Households are bombarded with paper on a daily basis. Bills, statements, pay stubs, calendars, schedules, menus and permission slips seem innocent enough individually, but when joined with the other piles of unattended paperwork, they can form an army that overwhelms even the best defenses. But you shouldn’t feel defenseless against this persistent warrior. With an organized plan of attack and some disciplined strategy, the paperwork enemy can be conquered and tamed.
First, take a look at the type of paperwork that’s overwhelming you the most. Is it those bills that go unpaid when you can’t locate them? Is it the mounds of artwork your children have lovingly created and decorated your refrigerator with? Maybe it’s the constantly changing soccer schedule or troop meetings.
Once you determined the most invasive paper culprit or culprits, it’s time to line them up and sort them out. A successful filling system has three main components. A file for those things that need to be acted on immediately, one for those that are part of a household’s ongoing management, and one for those that are more infrequent but nevertheless crucial, such as tax records, insurance policies, wills, and home maintenance documents.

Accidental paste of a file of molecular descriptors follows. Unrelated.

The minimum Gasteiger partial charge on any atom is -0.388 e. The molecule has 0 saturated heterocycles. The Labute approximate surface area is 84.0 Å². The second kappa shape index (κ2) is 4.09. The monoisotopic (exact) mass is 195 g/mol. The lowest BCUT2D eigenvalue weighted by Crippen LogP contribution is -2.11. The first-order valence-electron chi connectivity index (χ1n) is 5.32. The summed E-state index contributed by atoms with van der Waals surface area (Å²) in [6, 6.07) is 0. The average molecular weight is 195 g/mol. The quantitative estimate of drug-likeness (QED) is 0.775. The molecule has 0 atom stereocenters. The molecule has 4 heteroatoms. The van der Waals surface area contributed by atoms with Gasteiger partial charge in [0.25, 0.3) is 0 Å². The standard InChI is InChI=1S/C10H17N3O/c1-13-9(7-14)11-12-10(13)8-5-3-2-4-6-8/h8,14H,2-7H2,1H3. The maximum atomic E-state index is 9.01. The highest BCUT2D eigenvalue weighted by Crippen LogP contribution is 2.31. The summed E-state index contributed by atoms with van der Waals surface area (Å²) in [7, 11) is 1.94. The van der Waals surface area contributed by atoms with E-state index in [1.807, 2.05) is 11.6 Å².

When conquering the paperwork monster, make a promise to yourself to deal with each item the first time you handle it. Get out of the habit of rifling through your mail and tossing it aside. Set aside time each day to open mail, go through paperwork in your inbox and sort and file appropriately. Decide if each item is something to be paid, something to be done, or something to be filed. At the end of each week, take out each file and respond appropriately by paying the bill, responding to the request, or moving items that need to be filed into their permanent locations. Of course, if you know something is urgent and can’t wait until week’s end, clip it to the front of your file box or place it in front in a folder labeled Urgent and act accordingly.
Save telephone time by keeping calendars, schedules, take-out menus and phone lists into clear page protectors in a 3-ring binder. Flip through the household notebook to quickly check meeting dates or find phone numbers. Create your own forms, or use our free printable Household Notebook forms. This is also a great place to put correspondence addressed to the entire family. Organize magazines and newspapers into baskets kept near couches and living room chairs for people to look at during their free time. Be sure to keep in the habit of sorting through this on a regular basis and filing those magazines you decide to keep and tossing old newspapers and magazines you wish you toss.